Washington: An asteroid impact 66 million years ago accelerated the eruptions of volcanoes in India for hundreds of thousands of years, dealing a one-two punch that may have wiped out the dinosaurs, a new study has found. The new data shows that the Deccan Traps lava flows in western India, which at the time were erupting at a slower pace, doubled in output within 50,000 years of the asteroid or comet impact that is thought to have initiated the extinction of many land and marine animals, including the dinosaurs. Both the impact and the volcanism would have blanketed the planet with dust and noxious fumes, drastically changing the climate and sending many species to an early grave.
The researchers collected lava samples from the Deccan Traps east of Mumbai, sampling flows from near the beginning, several hundred thousand years before the extinction and near the end, some half a million years after the extinction. High-precision argon-40/argon-39 isotope dating allowed them to establish the chronology of the flows and the rate of flow over time.
“Based on our dating of the lavas, we can be pretty certain that the volcanism and the impact occurred within 50,000 years of the extinction, so it becomes somewhat artificial to distinguish between them as killing mechanisms – both phenomena were clearly at work at the same time,” said lead researcher Paul Renne, a professor at the University of California Berkeley.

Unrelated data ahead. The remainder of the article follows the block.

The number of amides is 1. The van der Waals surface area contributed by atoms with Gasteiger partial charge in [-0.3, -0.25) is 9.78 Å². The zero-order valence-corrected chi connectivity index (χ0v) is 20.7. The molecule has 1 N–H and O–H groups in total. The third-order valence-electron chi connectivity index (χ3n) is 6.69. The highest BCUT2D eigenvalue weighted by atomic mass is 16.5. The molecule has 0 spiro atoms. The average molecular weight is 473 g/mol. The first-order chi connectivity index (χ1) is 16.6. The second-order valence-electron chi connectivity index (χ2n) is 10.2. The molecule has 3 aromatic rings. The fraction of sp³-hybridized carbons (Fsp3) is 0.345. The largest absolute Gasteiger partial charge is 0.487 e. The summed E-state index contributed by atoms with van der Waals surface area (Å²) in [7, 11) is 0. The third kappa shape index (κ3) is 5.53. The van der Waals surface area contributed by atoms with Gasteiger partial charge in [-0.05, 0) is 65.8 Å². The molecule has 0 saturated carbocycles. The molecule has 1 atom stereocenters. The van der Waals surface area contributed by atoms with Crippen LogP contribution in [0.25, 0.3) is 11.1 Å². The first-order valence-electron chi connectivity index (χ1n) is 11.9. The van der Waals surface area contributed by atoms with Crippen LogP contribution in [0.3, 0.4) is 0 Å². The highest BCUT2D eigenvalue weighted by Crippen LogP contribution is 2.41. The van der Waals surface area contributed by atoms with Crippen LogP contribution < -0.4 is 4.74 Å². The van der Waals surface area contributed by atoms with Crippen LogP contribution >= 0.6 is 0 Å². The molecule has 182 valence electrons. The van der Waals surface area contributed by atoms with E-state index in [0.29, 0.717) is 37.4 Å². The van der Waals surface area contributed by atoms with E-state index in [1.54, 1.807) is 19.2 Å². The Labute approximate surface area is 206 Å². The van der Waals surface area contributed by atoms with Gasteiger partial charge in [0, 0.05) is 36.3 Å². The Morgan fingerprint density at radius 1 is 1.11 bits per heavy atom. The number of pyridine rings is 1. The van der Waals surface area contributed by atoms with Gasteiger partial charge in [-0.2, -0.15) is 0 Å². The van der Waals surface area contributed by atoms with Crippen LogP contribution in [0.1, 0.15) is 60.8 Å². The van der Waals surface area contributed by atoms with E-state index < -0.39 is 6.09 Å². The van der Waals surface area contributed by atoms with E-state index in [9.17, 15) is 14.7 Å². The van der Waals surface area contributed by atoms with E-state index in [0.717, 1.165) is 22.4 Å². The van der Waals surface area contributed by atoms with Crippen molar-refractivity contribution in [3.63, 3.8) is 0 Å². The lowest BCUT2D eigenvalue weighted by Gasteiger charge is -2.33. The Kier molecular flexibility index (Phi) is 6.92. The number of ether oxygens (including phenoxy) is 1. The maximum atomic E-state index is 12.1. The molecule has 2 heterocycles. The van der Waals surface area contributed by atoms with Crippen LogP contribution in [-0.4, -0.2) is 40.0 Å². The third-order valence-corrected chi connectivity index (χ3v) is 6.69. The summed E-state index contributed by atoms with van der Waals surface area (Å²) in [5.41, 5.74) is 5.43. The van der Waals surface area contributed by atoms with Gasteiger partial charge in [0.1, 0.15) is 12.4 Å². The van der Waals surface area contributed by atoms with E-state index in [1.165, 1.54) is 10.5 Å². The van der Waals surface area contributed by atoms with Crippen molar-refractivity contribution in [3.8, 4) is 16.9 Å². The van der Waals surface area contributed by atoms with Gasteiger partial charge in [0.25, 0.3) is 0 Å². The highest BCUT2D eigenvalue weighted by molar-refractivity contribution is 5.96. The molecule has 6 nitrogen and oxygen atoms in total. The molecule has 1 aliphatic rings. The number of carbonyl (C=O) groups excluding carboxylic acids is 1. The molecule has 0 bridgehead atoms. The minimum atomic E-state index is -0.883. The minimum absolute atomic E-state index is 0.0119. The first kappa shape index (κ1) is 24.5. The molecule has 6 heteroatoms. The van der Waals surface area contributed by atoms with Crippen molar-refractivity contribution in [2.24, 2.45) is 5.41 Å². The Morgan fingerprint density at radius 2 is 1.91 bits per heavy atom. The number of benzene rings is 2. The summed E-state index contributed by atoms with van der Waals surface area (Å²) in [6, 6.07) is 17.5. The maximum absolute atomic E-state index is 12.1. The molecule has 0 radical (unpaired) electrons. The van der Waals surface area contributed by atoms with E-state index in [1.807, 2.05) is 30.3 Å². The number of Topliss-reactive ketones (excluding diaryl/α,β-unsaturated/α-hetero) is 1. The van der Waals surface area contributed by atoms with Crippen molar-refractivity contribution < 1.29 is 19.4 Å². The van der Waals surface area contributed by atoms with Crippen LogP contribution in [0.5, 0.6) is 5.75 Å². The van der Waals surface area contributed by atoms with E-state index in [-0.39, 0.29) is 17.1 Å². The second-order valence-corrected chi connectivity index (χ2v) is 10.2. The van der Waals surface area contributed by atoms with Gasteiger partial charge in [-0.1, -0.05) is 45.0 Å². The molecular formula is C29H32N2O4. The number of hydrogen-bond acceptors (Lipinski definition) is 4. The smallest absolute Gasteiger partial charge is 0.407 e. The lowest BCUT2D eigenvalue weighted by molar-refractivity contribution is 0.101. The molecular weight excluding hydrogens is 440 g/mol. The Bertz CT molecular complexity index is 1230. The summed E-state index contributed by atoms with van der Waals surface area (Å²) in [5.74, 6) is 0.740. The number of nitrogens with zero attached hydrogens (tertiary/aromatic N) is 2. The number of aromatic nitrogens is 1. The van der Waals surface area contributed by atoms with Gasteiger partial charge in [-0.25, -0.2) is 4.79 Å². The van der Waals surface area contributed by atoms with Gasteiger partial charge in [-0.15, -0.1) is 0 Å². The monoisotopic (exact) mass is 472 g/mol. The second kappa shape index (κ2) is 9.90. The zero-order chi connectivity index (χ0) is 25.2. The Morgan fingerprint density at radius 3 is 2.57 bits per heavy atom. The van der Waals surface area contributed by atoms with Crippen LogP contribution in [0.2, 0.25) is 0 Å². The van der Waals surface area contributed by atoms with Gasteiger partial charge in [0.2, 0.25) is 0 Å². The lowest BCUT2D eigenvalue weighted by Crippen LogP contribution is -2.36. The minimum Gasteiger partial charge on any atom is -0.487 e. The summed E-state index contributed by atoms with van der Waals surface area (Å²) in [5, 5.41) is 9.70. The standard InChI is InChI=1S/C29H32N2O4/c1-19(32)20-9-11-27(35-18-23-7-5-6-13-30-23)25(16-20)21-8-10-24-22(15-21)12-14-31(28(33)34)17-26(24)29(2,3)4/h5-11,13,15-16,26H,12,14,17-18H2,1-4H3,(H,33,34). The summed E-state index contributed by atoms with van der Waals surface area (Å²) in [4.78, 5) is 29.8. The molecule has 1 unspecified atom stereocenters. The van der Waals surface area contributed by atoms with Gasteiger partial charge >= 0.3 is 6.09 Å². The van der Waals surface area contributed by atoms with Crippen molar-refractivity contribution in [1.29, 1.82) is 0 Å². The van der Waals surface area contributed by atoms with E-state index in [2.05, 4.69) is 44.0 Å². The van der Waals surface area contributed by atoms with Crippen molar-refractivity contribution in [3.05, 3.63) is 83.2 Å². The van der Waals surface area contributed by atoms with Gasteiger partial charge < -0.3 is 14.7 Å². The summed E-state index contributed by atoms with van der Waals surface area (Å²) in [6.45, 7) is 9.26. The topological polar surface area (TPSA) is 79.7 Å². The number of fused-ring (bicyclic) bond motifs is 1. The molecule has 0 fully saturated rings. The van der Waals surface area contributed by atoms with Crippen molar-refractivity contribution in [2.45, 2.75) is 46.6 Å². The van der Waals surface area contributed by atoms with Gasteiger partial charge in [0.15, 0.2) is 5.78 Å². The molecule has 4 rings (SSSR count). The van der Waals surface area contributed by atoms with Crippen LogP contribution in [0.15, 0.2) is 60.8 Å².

The geologists argue that the impact abruptly changed the volcanoes’ plumbing system, which produced major changes in the chemistry and frequency of the eruptions. After this change, long-term volcanic eruptions likely delayed recovery of life for 500,000 years after the KT boundary, the point in between the Cretaceous and Tertiary periods.
“If our high-precision dates continue to pin these three events – the impact, the extinction and the major pulse of volcanism – closer and closer together, people are going to have to accept the likelihood of a connection among them,” said co-author Mark Richards, professor at UC Berkeley.
“The scenario we are suggesting – that the impact triggered the volcanism – does in fact reconcile what had previously appeared to be an unimaginable coincidence,” he said.
Scientists have argued about whether the impact was the cause of the mass extinction that occurred at the same time, the end of the Cretaceous period, or the KT boundary. Some argued that the huge volcanic eruptions in India known as the Deccan Traps, which occurred around the same time, were the main culprit in the extinctions.
Others insisted the death knell had been the impact, which left behind a large crater dubbed Chicxulub off Mexico’s Yucatan peninsula, and viewed the Deccan Traps eruptions as a minor sideshow. The study was published in the journal Science.